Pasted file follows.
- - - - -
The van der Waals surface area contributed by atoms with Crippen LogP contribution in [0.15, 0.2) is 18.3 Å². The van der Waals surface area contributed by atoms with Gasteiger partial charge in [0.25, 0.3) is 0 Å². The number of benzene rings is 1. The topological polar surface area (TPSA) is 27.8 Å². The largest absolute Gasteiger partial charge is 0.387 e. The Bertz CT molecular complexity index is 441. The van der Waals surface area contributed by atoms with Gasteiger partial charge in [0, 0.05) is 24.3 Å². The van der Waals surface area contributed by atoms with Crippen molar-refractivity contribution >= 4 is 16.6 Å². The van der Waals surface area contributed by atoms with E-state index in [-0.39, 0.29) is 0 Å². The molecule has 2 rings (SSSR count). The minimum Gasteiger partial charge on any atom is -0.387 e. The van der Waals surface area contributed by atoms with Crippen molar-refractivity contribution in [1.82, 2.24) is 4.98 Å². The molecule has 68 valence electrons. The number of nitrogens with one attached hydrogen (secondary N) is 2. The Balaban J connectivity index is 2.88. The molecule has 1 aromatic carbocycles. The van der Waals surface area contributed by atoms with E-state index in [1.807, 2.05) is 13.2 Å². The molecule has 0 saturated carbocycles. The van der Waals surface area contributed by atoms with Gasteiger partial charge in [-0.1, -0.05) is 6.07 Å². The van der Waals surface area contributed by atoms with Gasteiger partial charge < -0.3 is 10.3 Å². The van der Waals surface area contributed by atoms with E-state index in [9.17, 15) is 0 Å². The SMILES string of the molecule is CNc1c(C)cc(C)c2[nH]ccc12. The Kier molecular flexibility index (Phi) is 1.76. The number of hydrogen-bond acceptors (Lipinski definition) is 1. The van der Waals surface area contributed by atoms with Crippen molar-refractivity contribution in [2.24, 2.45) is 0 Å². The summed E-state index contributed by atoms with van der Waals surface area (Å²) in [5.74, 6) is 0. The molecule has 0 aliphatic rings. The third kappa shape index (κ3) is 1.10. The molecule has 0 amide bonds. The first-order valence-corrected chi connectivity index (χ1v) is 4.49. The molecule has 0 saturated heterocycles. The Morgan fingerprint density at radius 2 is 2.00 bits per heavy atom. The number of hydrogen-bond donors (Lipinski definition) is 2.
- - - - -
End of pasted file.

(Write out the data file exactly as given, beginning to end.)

The van der Waals surface area contributed by atoms with Crippen LogP contribution in [0.15, 0.2) is 18.3 Å². The van der Waals surface area contributed by atoms with Gasteiger partial charge in [0.25, 0.3) is 0 Å². The number of benzene rings is 1. The topological polar surface area (TPSA) is 27.8 Å². The largest absolute Gasteiger partial charge is 0.387 e. The Bertz CT molecular complexity index is 441. The van der Waals surface area contributed by atoms with Gasteiger partial charge in [0, 0.05) is 24.3 Å². The van der Waals surface area contributed by atoms with Crippen molar-refractivity contribution >= 4 is 16.6 Å². The van der Waals surface area contributed by atoms with E-state index in [-0.39, 0.29) is 0 Å². The molecule has 2 rings (SSSR count). The minimum Gasteiger partial charge on any atom is -0.387 e. The van der Waals surface area contributed by atoms with Crippen molar-refractivity contribution in [1.82, 2.24) is 4.98 Å². The molecule has 68 valence electrons. The number of nitrogens with one attached hydrogen (secondary N) is 2. The Balaban J connectivity index is 2.88. The molecule has 1 aromatic carbocycles. The van der Waals surface area contributed by atoms with E-state index in [1.807, 2.05) is 13.2 Å². The molecule has 0 saturated carbocycles. The van der Waals surface area contributed by atoms with Gasteiger partial charge in [-0.1, -0.05) is 6.07 Å². The van der Waals surface area contributed by atoms with Gasteiger partial charge < -0.3 is 10.3 Å². The van der Waals surface area contributed by atoms with E-state index in [9.17, 15) is 0 Å². The SMILES string of the molecule is CNc1c(C)cc(C)c2[nH]ccc12. The Kier molecular flexibility index (Phi) is 1.76. The number of hydrogen-bond acceptors (Lipinski definition) is 1. The van der Waals surface area contributed by atoms with Crippen molar-refractivity contribution in [2.24, 2.45) is 0 Å². The summed E-state index contributed by atoms with van der Waals surface area (Å²) in [5.74, 6) is 0. The molecule has 0 aliphatic rings. The third kappa shape index (κ3) is 1.10. The molecule has 0 amide bonds. The first-order valence-corrected chi connectivity index (χ1v) is 4.49. The molecule has 0 saturated heterocycles. The Morgan fingerprint density at radius 2 is 2.00 bits per heavy atom. The number of hydrogen-bond donors (Lipinski definition) is 2.